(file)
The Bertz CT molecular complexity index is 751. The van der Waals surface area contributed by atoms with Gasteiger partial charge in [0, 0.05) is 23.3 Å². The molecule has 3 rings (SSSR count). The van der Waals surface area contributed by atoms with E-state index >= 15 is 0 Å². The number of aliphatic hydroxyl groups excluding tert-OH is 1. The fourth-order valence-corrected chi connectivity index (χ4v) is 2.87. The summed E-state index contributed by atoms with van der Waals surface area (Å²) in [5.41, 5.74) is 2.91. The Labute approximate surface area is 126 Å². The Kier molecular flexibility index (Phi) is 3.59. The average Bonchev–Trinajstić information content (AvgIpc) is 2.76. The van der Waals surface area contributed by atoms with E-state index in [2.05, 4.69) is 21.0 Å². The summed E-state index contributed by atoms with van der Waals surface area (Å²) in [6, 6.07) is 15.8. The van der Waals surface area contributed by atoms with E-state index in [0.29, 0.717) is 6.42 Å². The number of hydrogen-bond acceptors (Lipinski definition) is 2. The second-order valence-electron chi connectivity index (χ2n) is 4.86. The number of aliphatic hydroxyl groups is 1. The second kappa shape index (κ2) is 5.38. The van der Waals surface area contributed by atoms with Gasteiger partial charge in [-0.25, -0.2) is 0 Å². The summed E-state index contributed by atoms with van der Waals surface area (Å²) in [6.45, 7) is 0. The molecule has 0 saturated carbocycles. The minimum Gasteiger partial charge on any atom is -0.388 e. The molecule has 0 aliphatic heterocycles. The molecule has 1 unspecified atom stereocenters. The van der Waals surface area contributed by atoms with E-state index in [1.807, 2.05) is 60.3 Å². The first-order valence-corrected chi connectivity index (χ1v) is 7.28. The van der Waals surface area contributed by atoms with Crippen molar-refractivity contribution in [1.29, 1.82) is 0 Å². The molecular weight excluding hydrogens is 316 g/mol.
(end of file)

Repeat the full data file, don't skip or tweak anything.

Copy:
The Bertz CT molecular complexity index is 751. The van der Waals surface area contributed by atoms with Gasteiger partial charge in [0, 0.05) is 23.3 Å². The molecule has 3 rings (SSSR count). The van der Waals surface area contributed by atoms with E-state index >= 15 is 0 Å². The number of aliphatic hydroxyl groups excluding tert-OH is 1. The fourth-order valence-corrected chi connectivity index (χ4v) is 2.87. The summed E-state index contributed by atoms with van der Waals surface area (Å²) in [5.41, 5.74) is 2.91. The Labute approximate surface area is 126 Å². The Kier molecular flexibility index (Phi) is 3.59. The average Bonchev–Trinajstić information content (AvgIpc) is 2.76. The van der Waals surface area contributed by atoms with E-state index in [2.05, 4.69) is 21.0 Å². The summed E-state index contributed by atoms with van der Waals surface area (Å²) in [6, 6.07) is 15.8. The van der Waals surface area contributed by atoms with E-state index in [0.29, 0.717) is 6.42 Å². The number of hydrogen-bond acceptors (Lipinski definition) is 2. The second-order valence-electron chi connectivity index (χ2n) is 4.86. The number of aliphatic hydroxyl groups is 1. The second kappa shape index (κ2) is 5.38. The van der Waals surface area contributed by atoms with Gasteiger partial charge in [-0.25, -0.2) is 0 Å². The summed E-state index contributed by atoms with van der Waals surface area (Å²) in [6.45, 7) is 0. The molecule has 0 saturated carbocycles. The minimum Gasteiger partial charge on any atom is -0.388 e. The molecule has 0 aliphatic heterocycles. The molecule has 1 unspecified atom stereocenters. The van der Waals surface area contributed by atoms with E-state index in [1.807, 2.05) is 60.3 Å². The first-order valence-corrected chi connectivity index (χ1v) is 7.28. The van der Waals surface area contributed by atoms with Crippen molar-refractivity contribution in [1.29, 1.82) is 0 Å². The molecular weight excluding hydrogens is 316 g/mol.